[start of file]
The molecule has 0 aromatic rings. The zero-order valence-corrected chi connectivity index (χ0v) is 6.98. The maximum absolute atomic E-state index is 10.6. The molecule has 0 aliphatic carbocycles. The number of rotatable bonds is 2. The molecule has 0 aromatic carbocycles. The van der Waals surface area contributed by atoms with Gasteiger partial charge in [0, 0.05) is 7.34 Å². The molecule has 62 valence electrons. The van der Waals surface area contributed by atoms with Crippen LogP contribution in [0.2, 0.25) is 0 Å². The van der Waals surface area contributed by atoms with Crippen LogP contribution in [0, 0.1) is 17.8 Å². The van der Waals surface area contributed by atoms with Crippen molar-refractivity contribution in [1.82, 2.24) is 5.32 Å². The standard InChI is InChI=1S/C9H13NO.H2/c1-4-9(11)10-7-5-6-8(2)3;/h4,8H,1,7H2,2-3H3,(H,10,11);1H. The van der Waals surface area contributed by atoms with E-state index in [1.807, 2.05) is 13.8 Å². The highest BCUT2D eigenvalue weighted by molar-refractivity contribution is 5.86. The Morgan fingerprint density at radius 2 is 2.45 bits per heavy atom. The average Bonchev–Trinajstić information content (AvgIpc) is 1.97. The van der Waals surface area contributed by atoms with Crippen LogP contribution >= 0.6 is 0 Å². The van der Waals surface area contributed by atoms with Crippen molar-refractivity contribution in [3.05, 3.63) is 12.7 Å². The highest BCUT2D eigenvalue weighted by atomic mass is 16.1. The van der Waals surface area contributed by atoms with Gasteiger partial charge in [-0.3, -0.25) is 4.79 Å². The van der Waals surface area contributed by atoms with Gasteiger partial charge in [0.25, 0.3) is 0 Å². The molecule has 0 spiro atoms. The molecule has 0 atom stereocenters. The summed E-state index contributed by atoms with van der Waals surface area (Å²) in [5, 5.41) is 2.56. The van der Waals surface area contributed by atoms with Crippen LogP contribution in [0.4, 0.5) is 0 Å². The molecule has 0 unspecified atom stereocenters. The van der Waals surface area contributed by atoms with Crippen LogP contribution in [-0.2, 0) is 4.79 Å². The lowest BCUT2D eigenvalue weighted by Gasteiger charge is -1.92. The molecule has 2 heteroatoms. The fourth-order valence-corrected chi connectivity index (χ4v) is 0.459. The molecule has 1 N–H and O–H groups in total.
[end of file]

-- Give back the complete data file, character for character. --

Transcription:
The molecule has 0 aromatic rings. The zero-order valence-corrected chi connectivity index (χ0v) is 6.98. The maximum absolute atomic E-state index is 10.6. The molecule has 0 aliphatic carbocycles. The number of rotatable bonds is 2. The molecule has 0 aromatic carbocycles. The van der Waals surface area contributed by atoms with Gasteiger partial charge in [0, 0.05) is 7.34 Å². The molecule has 62 valence electrons. The van der Waals surface area contributed by atoms with Crippen LogP contribution in [0.2, 0.25) is 0 Å². The van der Waals surface area contributed by atoms with Crippen LogP contribution in [0, 0.1) is 17.8 Å². The van der Waals surface area contributed by atoms with Crippen molar-refractivity contribution in [1.82, 2.24) is 5.32 Å². The standard InChI is InChI=1S/C9H13NO.H2/c1-4-9(11)10-7-5-6-8(2)3;/h4,8H,1,7H2,2-3H3,(H,10,11);1H. The van der Waals surface area contributed by atoms with E-state index in [1.807, 2.05) is 13.8 Å². The highest BCUT2D eigenvalue weighted by molar-refractivity contribution is 5.86. The Morgan fingerprint density at radius 2 is 2.45 bits per heavy atom. The average Bonchev–Trinajstić information content (AvgIpc) is 1.97. The van der Waals surface area contributed by atoms with Crippen LogP contribution >= 0.6 is 0 Å². The van der Waals surface area contributed by atoms with Crippen molar-refractivity contribution in [3.05, 3.63) is 12.7 Å². The highest BCUT2D eigenvalue weighted by atomic mass is 16.1. The van der Waals surface area contributed by atoms with Gasteiger partial charge in [-0.3, -0.25) is 4.79 Å². The van der Waals surface area contributed by atoms with Gasteiger partial charge in [0.25, 0.3) is 0 Å². The molecule has 0 spiro atoms. The molecule has 0 atom stereocenters. The summed E-state index contributed by atoms with van der Waals surface area (Å²) in [5, 5.41) is 2.56. The van der Waals surface area contributed by atoms with Crippen LogP contribution in [0.4, 0.5) is 0 Å². The molecule has 0 unspecified atom stereocenters. The van der Waals surface area contributed by atoms with Crippen LogP contribution in [-0.2, 0) is 4.79 Å². The lowest BCUT2D eigenvalue weighted by Gasteiger charge is -1.92. The molecule has 2 heteroatoms. The fourth-order valence-corrected chi connectivity index (χ4v) is 0.459. The molecule has 1 N–H and O–H groups in total.